Few with autism are gifted, so why campaign to deny worst symptoms?

This picture reminds me of my son. Click for source.

I am sick and tired of high functioning autistics and their supporters in the field and media trying to make autism the new norm.  Over and over we now hear and read: autistics have unique abilities, autistics are creative thinkers, autistics are gifted and autistics have special talents.

For example, today we even read that autistics have something in common with genius and that child prodigies owe their talents to autism.  I mean, estimates are that savants make up only 10% of those having the disorder, yet somehow that is being pushed as the norm for those with autism.

Yes, there are some high functioning autistics. Those of us who have family members affected by autism are only too familiar with their names.  But, sorry, no matter how intelligent or verbally articulate a person is, not being able to read body language or empathize with others are not positive characteristics or indications of special talents. Nor are such symptoms, in no particular order, as:

  • avoiding eye contact when talking with someone;
  • not wanting to be touched;
  • being extremely sensitive to sound;
  • displaying outbursts of temper when something unexpected happens;
  • showing an inability to socialize and make friends;
  • repeating words and phrases; and/or
  • displaying obsessive compulsive or self-injurious actions. 

Meaning, if those who are claiming to be a high functioning autistic do not have at least some of those symptoms, then sorry, they are simply not autistic; eccentric and creative perhaps but definitely not autistic. For the full list of signs and symptoms, scroll half way down the page of this link because that is the reality of autism.

Readers will note, however, I did not include developmental delays and that was deliberate because we already know the DSM-5 revision team is going to be removing intellectual disability from the diagnostic criteria for autism. Yet, removing it from the autism spectrum category is not going to change the reality that if someone has all the autism symptoms AND an intellectual disability, they still have autism.  

Anyway, this current attempt to rebrand autism is especially poignant today. It is my son’s 47th birthday, a day I can’t help remember.  His was a very difficult birth that should have been a C-section. I ended up with over a hundred stitches and was anesthetized when he entered the world. So, some hours later after I got out of the recovery room, the nurses brought him to me.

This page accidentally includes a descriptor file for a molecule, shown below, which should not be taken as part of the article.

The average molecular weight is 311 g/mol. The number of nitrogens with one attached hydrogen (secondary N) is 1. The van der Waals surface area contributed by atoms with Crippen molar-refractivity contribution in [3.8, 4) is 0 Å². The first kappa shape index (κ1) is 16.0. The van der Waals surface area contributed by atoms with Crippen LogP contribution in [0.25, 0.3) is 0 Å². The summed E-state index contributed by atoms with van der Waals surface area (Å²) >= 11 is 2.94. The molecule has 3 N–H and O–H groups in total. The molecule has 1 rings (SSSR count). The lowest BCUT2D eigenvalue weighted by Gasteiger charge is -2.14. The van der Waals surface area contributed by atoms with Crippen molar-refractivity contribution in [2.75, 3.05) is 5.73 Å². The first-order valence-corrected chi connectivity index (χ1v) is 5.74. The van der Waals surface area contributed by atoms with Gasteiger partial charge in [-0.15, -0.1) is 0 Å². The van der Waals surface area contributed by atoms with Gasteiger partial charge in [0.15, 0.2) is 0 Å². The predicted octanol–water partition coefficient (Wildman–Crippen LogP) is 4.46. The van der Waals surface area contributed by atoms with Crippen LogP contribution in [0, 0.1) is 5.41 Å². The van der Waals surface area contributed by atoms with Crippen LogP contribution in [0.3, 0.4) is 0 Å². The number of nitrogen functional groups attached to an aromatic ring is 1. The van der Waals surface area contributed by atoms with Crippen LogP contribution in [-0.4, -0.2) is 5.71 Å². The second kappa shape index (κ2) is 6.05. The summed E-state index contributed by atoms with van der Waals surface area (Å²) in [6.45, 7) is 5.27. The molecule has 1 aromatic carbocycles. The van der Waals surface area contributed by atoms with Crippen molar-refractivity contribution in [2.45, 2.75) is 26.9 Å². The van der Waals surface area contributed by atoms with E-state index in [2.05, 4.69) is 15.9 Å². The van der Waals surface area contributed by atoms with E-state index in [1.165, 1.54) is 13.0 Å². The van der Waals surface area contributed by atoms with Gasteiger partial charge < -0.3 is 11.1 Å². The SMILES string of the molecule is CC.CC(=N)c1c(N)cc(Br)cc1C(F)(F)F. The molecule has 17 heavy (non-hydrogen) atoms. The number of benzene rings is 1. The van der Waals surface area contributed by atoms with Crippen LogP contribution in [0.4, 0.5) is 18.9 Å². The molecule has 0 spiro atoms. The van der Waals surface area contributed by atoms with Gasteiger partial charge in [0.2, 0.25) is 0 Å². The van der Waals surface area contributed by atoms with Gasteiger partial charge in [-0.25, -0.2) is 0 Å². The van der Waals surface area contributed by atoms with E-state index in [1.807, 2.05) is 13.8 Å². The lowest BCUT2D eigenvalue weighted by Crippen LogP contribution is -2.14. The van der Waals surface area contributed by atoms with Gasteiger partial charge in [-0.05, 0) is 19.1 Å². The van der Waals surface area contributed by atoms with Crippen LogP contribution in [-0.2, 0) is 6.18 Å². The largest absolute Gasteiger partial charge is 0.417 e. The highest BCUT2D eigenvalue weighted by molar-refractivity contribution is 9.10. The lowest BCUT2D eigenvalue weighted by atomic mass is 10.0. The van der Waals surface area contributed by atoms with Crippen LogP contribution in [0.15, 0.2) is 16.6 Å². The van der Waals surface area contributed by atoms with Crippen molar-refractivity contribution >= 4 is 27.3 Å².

I was excited and snuggled with him as most new mothers do. He was my second child and now I had both a daughter and a son. Yet, I still remember the shock I felt when he stiffened his entire body in my arms and screamed at the top of his lungs. The nurses and I made a joke that he had a good pair of lungs. Then, I recall trying to give him my breast but he was having no part of it as he stiffened again and refused to eat.

Eventually, my milk dried up because he was not eating and we had to resort to the bottle. However, once I got him home from the hospital, it became very evident that he could not suck and that he was constantly hungry. If I had known then what I know now after my studies in psychology, I would have realized he either had a brain injury from the difficult birth or autism because the effect was the same. 

By the time he was six weeks old, I was feeding him rice cereal mixed with soy milk using a little spoon because he simply could not get enough to eat from a bottle.  I particularly remember kneeling on the floor beside his crib for ten hours one night with my arm through the bars repeatedly putting the soother back in his mouth. By morning, he kept it in for up to five minutes and I was overjoyed because it not only proved to me he could learn but that he would now have some comfort from crying.

Remember, this was the mid 1960’s and refrigerator mothers were blamed for any kind of disability. Today’s parents have no idea how awful that was. To desperately want help for your child, knowing he is different and receiving only blame. Needless to say, it broke up my first marriage. Other details about my son’s story I shared on a World Autism Day entry.

Anyway, my point is that while few autistics are prodigies or geniuses, they are all loved and appreciated in their own way. And yes, some go on to do some interesting and amazing things as I highlight on my “Autism Stories Archive Header Page.” However, to suggest that being autistic is somehow special is to ignore and minimize the struggles of those who have intellectual disabilities, are non-verbal or struggle with moderate to severe autism symptoms of a behavioural nature. 

To put it bluntly, for most autistics and their families, who deal day to day with struggles related to the disorder, it is a lifelong disability and most definitely not a gift.

Update: Here is an interesting article that is right on topic — The Real Faces of Autism — from the Manhattan Times.